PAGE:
Watch Out For State Estate Taxes

Most farm families will not end up owing federal estate tax (with proper planning and structure, it would typically take a combined gross estate of more than $20 million to be subject to federal estate tax).  However, if you happen to live in a state with an estate tax, the issue may be more pressing.

Many states such as Oregon have an estate tax that kicks in at the $1 million level.  This $1 million level is based on your overall estate values not just assets located in Oregon.  Therefore, even if you have property in Oregon that is worth less than $1 million, you are still subject to an Oregon estate tax.  Let’s look at an example:

Mary Farmer passes away in 2017.  She is a Iowa resident, however, she inherited farmland in Oregon that is now worth $750,000.  Her total estate is $3 million.  Her heirs will not owe any federal estate tax, but they will need to file an Oregon estate tax return.  This calculation will be based on Oregon tax owed on $3 million times 25% ($750,000 divided by $3 million).  If the Oregon estate tax rate is 10%, then the total Oregon tax owed is about $75,000.

State estate taxes are a major revenue source for certain states.  Using 2015 data, there are four states that collected more than $250 million of estate taxes.  New York at $1.1 billion, New Jersey at $793 million and Illinois and Massachusetts at slightly more than $300 million.

Certain states also have an inheritance tax owed by the heirs not the estate.  Iowa and Nebraska are the corn belt states with this tax.  Pennsylvania raised slightly over $1 billion from this tax in 2015 and New Jersey also collects this tax in addition to their estate tax (revenue raised is included in above number).  Iowa collected $87 million and Nebraska collected $67 million from this tax.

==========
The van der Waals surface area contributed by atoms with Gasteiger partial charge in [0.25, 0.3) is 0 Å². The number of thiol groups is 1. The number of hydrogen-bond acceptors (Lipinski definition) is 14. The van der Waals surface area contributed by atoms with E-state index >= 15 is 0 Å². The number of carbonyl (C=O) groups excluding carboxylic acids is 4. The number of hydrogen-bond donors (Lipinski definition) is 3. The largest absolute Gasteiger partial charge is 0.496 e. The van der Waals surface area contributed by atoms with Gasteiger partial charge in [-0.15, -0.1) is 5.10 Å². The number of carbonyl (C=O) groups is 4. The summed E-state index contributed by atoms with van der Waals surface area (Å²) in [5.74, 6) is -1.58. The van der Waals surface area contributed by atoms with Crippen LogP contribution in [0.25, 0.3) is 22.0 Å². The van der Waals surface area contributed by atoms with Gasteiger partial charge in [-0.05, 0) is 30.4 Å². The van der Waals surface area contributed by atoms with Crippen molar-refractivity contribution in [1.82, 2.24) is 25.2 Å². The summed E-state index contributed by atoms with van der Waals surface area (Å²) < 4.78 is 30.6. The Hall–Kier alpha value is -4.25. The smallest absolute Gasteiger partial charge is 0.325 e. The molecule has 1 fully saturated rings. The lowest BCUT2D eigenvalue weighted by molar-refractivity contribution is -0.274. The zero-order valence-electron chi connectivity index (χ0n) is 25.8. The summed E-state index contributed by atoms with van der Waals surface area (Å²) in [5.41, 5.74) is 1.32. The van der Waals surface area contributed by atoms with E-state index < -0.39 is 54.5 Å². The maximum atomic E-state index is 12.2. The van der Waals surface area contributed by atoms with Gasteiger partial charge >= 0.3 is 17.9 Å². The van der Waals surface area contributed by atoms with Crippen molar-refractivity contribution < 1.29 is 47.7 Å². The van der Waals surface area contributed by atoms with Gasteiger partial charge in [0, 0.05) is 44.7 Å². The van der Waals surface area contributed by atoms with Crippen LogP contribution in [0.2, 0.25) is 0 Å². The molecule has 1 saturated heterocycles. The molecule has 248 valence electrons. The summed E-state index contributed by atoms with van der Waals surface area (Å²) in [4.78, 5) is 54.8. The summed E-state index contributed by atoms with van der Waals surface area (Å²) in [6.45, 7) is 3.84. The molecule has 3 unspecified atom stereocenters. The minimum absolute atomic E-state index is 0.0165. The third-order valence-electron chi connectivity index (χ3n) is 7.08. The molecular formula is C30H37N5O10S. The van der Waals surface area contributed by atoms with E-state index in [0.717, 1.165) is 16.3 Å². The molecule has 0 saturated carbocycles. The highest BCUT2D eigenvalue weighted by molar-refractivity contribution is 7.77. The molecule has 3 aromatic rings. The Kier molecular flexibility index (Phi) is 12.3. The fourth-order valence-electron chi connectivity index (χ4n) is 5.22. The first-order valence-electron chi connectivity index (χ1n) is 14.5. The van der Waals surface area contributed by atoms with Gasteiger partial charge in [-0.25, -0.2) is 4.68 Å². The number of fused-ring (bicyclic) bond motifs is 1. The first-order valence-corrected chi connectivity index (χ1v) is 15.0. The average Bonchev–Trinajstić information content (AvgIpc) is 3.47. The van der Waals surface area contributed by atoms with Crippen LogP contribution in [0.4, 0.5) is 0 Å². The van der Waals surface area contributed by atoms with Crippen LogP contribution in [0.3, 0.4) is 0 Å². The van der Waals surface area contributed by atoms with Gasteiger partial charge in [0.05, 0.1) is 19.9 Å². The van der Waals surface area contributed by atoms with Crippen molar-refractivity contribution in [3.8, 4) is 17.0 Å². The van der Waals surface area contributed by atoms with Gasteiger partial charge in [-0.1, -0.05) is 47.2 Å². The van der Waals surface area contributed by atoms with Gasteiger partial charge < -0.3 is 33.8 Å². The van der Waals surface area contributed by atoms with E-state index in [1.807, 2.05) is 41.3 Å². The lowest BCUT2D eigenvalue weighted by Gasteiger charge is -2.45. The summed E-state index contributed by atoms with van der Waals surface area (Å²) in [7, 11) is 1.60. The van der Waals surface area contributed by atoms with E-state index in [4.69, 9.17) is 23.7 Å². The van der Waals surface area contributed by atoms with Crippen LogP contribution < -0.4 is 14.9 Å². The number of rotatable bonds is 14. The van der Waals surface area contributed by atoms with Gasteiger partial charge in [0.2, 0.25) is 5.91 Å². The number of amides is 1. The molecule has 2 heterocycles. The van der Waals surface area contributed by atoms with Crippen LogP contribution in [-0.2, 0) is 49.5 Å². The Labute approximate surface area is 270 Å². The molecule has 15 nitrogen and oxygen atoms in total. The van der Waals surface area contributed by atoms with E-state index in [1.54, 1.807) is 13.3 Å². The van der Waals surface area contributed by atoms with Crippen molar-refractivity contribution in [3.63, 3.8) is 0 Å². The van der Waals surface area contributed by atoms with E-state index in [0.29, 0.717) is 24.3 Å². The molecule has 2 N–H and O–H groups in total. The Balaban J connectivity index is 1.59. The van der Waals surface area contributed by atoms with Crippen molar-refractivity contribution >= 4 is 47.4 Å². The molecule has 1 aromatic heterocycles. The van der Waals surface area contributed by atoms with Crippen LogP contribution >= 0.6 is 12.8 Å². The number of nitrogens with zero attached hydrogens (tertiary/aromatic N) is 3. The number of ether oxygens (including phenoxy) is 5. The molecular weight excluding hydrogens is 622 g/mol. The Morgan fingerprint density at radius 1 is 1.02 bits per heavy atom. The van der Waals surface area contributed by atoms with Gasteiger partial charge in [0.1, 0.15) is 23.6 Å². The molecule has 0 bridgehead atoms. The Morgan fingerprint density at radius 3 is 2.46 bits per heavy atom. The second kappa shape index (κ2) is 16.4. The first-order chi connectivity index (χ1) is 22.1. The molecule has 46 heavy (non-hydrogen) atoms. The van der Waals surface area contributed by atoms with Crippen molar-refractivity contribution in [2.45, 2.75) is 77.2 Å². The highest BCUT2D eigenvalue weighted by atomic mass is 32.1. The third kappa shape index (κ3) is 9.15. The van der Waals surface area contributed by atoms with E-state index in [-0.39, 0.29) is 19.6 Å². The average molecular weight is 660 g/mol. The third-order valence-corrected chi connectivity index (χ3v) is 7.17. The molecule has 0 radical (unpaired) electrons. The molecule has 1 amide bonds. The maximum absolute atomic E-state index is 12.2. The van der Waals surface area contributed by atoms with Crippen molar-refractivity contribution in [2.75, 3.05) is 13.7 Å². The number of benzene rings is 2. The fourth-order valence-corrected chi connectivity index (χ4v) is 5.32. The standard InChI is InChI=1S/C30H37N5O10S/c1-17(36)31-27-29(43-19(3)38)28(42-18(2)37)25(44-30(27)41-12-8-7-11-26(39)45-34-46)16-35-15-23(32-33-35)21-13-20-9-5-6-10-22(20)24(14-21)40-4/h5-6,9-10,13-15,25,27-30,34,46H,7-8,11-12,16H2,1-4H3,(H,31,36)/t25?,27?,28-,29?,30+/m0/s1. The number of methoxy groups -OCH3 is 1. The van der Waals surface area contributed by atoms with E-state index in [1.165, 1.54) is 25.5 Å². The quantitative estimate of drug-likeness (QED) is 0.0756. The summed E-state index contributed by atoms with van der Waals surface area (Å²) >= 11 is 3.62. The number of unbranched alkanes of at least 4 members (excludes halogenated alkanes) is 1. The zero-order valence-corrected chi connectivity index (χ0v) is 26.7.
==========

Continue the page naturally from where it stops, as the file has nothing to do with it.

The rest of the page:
You are only subject to this tax if you are either a resident of this state or have real property situated in this state.  One option available for some states is to convert your real property into personal property by placing it into an LLC, LLP or some other type of entity.  This works for certain states, but not others; so you would need to consult with a planner for that particular state.

Another option is that most states do not have a gift tax.  Therefore, if you give away property during life, you may be able to get around owing the state estate tax.

The final option is to move out of that state into a state with no estate tax.  Even California does not have an estate tax, but I would not advise moving to California to avoid estate tax.  They have other more pressing income tax issues than that.

If your estate is under the $5.49 million federal exemption amount, but you live in a state with an estate or inheritance tax, make sure to discuss this with your estate tax advisor.  If not, your heirs could end up owing tax that they did not need to pay.

  • Principal
  • CliftonLarsonAllen
  • Yakima, Washington
  • 509-823-2920

Paul Neiffer is a certified public accountant and business advisor specializing in income taxation, accounting services, and succession planning for farmers and agribusiness processors. Paul is a partner with CliftonLarsonAllen in Yakima, Washington, as well as a regular speaker at national conferences and contributor at agweb.com. Raised on a farm in central Washington, he has been immersed in the ag industry his entire life, including the last 30 years professionally. In fact, Paul drives combine each summer for his cousins and that is what he considers a vacation. Leave a comment for Paul. If you would like to leave a comment for Paul, follow the link above, however, please make sure to include your email address so that he can reply to your comment (your email address will not automatically show up).

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